43 43 Thank you for your attention Rudakov (2007, priv. comm.)

44 44 IV. Return to the original question: Could there be high velocity (Hi-V) dust particles? To answer this question let us summarise the evidence: To answer this question let us summarise the evidence: 1. Direct measurements – what are Hi-V particle signatures? Can these particles be seen/captured? 1. Direct measurements – what are Hi-V particle signatures? Can these particles be seen/captured? 2. Trajectory calculations – can high velocities be reached? Can we scale the results to different Tokamaks – i.e. how relevant is this for ITER? 2. Trajectory calculations – can high velocities be reached? Can we scale the results to different Tokamaks – i.e. how relevant is this for ITER? 3. Rocket effect – what is the role of this process? 3. Rocket effect – what is the role of this process? Morfill et al ?

45 45 2. Hi-V dust Particles: Trajectory calculations. Solve the ´Equation of Motion´ taking into account all electromagnetic and plasma drag forces, e.g.: Lorentz force Gravity (Geometrical) Flow Pressure (Geometrical) Flow Pressure +…+…+…+… etc. Scale the results to different Tokomaks

46 46 2. Hi-V dust Particles: Trajectory calculations – Plasma and field model Use B2-solps5.0: Use B2-solps5.0: Standard European code to build plasma profiles for the SOL. Standard European code to build plasma profiles for the SOL. B2 is a dual fluid code with Braginskii Transport. B2 is a dual fluid code with Braginskii Transport. Either fluid neutrals or EIRENE Monte-Carlo code. Either fluid neutrals or EIRENE Monte-Carlo code. Can build up profiles for many tokamaks worldwide, including ITER Can build up profiles for many tokamaks worldwide, including ITER From James Martin (2006)

47 47 2. Hi-V dust Particles: Trajectory calculations – B2-solps5.0 plasma and field model - scaling MASTITER From James Martin (2006)

48 48 2. Hi-V dust Particles: Trajectory calculations (Geometrical) flow pressure is the most important force (Geometrical) flow pressure is the most important force E and vxB become important as the grain evaporates E and vxB become important as the grain evaporates Coulomb collisions were not included. This can increase the drag cross section (by a factor 10 – 100) Coulomb collisions were not included. This can increase the drag cross section (by a factor 10 – 100) Rocket effect not included Rocket effect not included From James Martin (2006) Comparison of forces for a typical trajectory where the Comparison of forces for a typical trajectory where the dust particle (1  m) evaporates: dust particle (1  m) evaporates:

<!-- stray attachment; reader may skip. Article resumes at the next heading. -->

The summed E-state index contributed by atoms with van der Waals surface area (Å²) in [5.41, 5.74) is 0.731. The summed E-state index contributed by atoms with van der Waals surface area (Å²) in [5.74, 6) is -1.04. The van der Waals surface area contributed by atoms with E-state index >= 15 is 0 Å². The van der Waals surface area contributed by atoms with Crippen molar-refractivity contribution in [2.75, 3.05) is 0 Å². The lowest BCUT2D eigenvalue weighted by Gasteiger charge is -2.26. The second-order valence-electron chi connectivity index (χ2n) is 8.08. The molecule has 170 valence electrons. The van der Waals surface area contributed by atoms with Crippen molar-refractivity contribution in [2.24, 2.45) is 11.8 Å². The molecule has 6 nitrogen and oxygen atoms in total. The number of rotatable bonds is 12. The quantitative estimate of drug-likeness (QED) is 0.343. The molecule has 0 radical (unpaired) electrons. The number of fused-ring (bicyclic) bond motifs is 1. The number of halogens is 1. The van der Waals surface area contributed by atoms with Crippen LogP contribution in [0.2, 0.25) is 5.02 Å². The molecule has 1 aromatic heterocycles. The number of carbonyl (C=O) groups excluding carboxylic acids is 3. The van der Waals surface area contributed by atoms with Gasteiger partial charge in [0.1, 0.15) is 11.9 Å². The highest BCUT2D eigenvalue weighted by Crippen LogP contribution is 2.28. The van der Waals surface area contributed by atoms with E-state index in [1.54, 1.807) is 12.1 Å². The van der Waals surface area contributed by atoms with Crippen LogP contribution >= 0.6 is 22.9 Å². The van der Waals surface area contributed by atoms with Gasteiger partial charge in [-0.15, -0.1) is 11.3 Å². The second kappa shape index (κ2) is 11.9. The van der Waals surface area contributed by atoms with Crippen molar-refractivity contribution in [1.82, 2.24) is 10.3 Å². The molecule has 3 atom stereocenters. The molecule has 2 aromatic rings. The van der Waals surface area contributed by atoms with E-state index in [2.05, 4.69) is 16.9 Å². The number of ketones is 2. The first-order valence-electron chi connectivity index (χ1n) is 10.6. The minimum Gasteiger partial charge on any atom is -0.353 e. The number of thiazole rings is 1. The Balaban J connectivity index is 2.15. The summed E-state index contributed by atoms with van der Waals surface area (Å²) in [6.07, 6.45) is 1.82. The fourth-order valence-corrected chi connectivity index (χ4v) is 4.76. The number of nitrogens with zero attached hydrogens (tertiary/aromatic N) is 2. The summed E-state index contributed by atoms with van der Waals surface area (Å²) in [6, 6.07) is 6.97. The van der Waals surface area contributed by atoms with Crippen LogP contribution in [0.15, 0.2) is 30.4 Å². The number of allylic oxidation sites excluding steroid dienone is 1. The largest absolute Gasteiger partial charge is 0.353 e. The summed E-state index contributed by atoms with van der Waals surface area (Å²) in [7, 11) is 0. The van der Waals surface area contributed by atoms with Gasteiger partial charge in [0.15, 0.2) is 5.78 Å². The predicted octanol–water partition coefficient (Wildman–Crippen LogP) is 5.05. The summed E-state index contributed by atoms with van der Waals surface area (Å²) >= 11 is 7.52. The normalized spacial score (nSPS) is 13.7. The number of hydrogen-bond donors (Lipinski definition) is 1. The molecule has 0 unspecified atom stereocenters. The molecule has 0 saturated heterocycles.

49 49 THANK YOU FOR YOUR ATTENTION

50 50 Tiny dust particles with velocities above a few km/sec would not have been detected with current ´direct´ observation programmes (too fast, not bright enough). Tiny dust particles with velocities above a few km/sec would not have been detected with current ´direct´ observation programmes (too fast, not bright enough). Questions: Questions: 1. Can plasma drag or other processes be sufficiently effective to accelerate dust particles to velocities in the Hi-V range (above ~1 km/sec)? 2. Could such high velocities be reached before the particles are lost or sputtered away? 3. What happens when Hi-V particles impact the reactor walls? Hi-V dust particles present a potential hazard for reactor safety and operation that has not been taken into account so far. II. ´Dust Physics´ - High velocity (Hi-V) dust particles in the km/sec range

51 51 2. Hi-V dust particles: The gravity constraint A constraint: In order to achieve dust acceleration to velocities v 0 ≥ 1 km/s the azimuthal acceleration, ώ, must be sufficiently large so that gravity does not remove the particle first*: A constraint: In order to achieve dust acceleration to velocities v 0 ≥ 1 km/s the azimuthal acceleration, ώ, must be sufficiently large so that gravity does not remove the particle first*: v = Rώt ≥ v 0 and Δz = ½ gt 2 ≤ ΔH v = Rώt ≥ v 0 and Δz = ½ gt 2 ≤ ΔH Rώ/g ≥ v 0 /√2gΔH Rώ/g ≥ v 0 /√2gΔH For v 0 = 1 km/s and ΔH= 50cm this gives: For v 0 = 1 km/s and ΔH= 50cm this gives: Rώ/g ≥ 300, t ≤ 0.3 s Rώ/g ≥ 300, t ≤ 0.3 s Morfill et al ΔHΔHΔHΔH *Possible electrostatic, photophoretic, thermophoretic etc. forces not yet considered.

52 52 2. Hi-V dust Particles: Trajectory calculations – Plasma Plots (electron temperature - eV) MASTITER From James Martin (2006)

53 53 4. Hi-V dust particles present a particular hazard for reactor safety and operation – sputter losses: A short numerical example: A short numerical example: We use a typical sputter loss rate R sput of 10μm/sec*. We use a typical sputter loss rate R sput of 10μm/sec*. From condition 3 we require that the largest ejecta particle mass is: From condition 3 we require that the largest ejecta particle mass is: m L ≈ 0.1 M E ≥ M p + M sput m L ≈ 0.1 M E ≥ M p + M sput From the empirical relation** M E / M p ≈ 5v 2 (v in km/sec) From the empirical relation** M E / M p ≈ 5v 2 (v in km/sec) we get after some algebra m L / M E = 0.5v 2 ≥ (1+ R sput τ /a p ) 3 we get after some algebra m L / M E = 0.5v 2 ≥ (1+ R sput τ /a p ) 3 For e.g. R sput τ = 1μm and a p = 1μm we obtain the minimum condition for self-sustained erosion growth (and plasma contamination) For e.g. R sput τ = 1μm and a p = 1μm we obtain the minimum condition for self-sustained erosion growth (and plasma contamination) v crit = 4.0 km/sec v crit = 4.0 km/sec provided the acceleration time is shorter than τ (= 0.1 sec). provided the acceleration time is shorter than τ (= 0.1 sec). *J. Martin, 2007, ** Gault 1963; Dohnanyi 1969; Gault and Wedekind 1969